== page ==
Rules, they say, are made to be broken. My self-imposed timeline for this blog is supposed to start at 1963 but this week I’ve chosen to go back a little further. My Track of the Week is a song that caught my attention before I realised that an indelible streak of music flows in my veins. The original was composed and sung by the Frenchman, Gilbert Bécaud, and it was called Et Maintenant. But the recording I heard in 1962 was an English version sung by Shirley Bassey, the Welsh singer of pop standards and show tunes.
Shirley Bassey is best known for her powerful renditions of the theme tunes from the James Bond movies Goldfinger, Diamonds Are Forever, and Moonraker. In the U.S. she is something of a one-hit wonder, Goldfinger being her only single to break the top 40 in the Billboard Hot 100. Her live shows there, though, regularly sold out and over here in the UK she was one of the most popular female vocalists of the last half of the 20th century.
Back in 1962 most popular music fell into the easy listening bins in record shops, a genre that roused unvoiced contempt in the music appreciation section of the Crotchety Lad’s immature brain. What Now My Love could easily be dismissed as just another of those songs for the hotel lobby, a backdrop for check-ins and rendezvous, a mood-maker designed to dispel anxiety and add a little humanity to the mechanical operation of the robot they call the hotel clerk. It has been recorded by over 150 different artists and almost all the names I recognise are those old-contemptible easy listening crooners and their orchestras. And that’s odd because there’s nothing at all ‘easy’ about this song.
The lyrics of What Now My Love read like a suicide note. Here is a woman who has lost everything she held dear. Her love has left her and with him went all her hopes and dreams. Her world has been turned upside down; her life has no meaning any more; she has been stripped of her heart and soul. No-one would care if she should die. That’s hardly the message a hotel manager would want to be giving his guests.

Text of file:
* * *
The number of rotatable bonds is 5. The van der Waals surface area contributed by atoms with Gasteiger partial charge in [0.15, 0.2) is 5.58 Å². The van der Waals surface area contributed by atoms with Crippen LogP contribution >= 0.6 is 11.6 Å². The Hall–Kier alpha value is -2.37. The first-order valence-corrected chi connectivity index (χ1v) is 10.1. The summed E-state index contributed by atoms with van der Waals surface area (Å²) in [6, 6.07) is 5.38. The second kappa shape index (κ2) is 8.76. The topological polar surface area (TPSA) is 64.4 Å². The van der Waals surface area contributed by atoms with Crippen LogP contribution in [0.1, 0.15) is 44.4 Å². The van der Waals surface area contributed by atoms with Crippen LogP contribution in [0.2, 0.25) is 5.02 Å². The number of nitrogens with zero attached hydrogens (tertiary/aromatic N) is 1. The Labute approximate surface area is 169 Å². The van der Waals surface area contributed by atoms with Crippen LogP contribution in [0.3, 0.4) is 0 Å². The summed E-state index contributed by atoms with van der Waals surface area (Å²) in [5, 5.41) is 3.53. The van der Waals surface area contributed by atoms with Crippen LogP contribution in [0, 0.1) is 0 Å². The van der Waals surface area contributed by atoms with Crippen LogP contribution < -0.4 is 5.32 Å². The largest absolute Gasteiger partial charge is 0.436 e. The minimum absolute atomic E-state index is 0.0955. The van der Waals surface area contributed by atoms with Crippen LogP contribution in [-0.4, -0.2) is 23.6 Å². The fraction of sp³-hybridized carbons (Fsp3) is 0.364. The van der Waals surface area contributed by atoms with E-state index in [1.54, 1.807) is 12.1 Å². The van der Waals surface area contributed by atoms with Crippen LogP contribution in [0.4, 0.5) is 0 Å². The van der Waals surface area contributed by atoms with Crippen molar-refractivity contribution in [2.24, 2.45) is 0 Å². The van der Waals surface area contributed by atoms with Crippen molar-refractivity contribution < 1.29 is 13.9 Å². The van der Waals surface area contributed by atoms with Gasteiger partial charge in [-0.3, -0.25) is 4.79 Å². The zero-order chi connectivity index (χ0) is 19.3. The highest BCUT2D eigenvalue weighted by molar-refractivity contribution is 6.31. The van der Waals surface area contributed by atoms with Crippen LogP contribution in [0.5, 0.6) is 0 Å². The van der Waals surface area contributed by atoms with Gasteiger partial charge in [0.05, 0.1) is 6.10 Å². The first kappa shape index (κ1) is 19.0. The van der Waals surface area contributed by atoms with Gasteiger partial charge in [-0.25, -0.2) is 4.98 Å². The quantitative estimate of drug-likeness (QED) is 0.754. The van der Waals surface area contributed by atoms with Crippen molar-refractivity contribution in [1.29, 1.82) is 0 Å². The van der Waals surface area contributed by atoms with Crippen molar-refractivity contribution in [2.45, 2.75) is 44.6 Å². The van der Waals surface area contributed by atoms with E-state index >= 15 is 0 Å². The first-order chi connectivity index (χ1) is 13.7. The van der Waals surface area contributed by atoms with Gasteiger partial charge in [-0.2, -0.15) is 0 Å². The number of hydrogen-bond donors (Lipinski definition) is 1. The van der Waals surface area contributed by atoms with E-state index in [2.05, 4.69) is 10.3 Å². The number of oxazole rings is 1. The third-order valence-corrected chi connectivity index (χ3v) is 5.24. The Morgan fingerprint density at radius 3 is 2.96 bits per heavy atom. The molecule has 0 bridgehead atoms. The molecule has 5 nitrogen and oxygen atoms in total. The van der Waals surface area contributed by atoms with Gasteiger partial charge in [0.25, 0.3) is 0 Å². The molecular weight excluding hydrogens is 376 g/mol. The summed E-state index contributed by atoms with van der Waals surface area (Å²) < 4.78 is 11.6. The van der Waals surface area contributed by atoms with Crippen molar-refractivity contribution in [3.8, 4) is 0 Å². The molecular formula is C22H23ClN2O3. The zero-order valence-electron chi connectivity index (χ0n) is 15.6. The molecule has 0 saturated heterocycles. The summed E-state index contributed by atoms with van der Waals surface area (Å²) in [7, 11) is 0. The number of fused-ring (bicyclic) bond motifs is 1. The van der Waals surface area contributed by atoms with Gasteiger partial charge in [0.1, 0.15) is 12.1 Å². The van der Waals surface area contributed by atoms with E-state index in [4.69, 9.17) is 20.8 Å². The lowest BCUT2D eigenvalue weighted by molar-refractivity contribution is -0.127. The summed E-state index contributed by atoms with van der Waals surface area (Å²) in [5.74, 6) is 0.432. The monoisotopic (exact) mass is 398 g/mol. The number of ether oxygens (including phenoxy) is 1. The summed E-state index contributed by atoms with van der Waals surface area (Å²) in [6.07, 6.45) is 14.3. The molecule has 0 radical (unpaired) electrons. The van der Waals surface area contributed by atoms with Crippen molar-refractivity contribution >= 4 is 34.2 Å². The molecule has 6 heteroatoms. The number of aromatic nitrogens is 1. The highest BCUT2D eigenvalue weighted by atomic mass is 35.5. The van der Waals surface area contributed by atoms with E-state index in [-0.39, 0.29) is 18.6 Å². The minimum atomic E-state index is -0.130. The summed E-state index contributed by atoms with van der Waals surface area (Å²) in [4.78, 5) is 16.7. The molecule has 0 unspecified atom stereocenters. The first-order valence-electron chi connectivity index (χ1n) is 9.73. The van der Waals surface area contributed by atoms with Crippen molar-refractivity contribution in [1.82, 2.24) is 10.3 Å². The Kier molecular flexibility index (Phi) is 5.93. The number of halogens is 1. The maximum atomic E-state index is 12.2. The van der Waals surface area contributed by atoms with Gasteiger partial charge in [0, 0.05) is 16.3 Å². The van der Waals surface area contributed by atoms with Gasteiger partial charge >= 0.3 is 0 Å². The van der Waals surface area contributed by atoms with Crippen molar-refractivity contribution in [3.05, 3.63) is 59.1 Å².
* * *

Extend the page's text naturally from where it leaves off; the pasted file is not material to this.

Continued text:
Apart from the Shirley Bassey version all the covers I have heard use an instrumental arrangement more suited to the hotel lobby (or, in some cases, the hotel lift) than the high drama of a woman about to throw herself off a lofty parapet. It’s as if the scene is too starkly terrifying to show directly; we must avert our eyes, looking on only in Perseus’ reflective shield lest we become petrified victims ourselves. In that hotel entrance the TV is showing a film, a tacky drama in which a distraught woman teeters on the brink. But we just know a superhero will swoop down to save her – just after the advertising break – because it’s that kind of movie.
In contrast to all those ordinary covers that tell the story from a safe distance and filtered through a camera lens Shirley Bassey stands right there in that lobby and assails us with such power and emotion that we are rooted to the spot, turned to stone by Medusa’s evil stare.
What now my love?
Now that you’ve left me.
How can I live through another day?
As she sings the ominous rhythm of the bolero marches on towards the final tragic climax.
What now my love?
Now there is nothing.
Only my last goodbye.
And, with that, the orchestra builds to a thunderous crescendo, those final words rip the heavens apart and the song ends with a sickening crash of drums and cymbals. No good samaritan talked her down. No superhero saved her. Her spirit was already broken and now her body is, too.
There are decent versions of this song by Elvis Presley, Barbara Streisand and Roy Orbison, to mention just three, but nobody does it like Dame Shirley Bassey. The power and passion of her voice caught the imagination of the young Crotchety Man in 1962 and I have never forgotten it. That’s reason enough to break an arbitrary cut-off rule.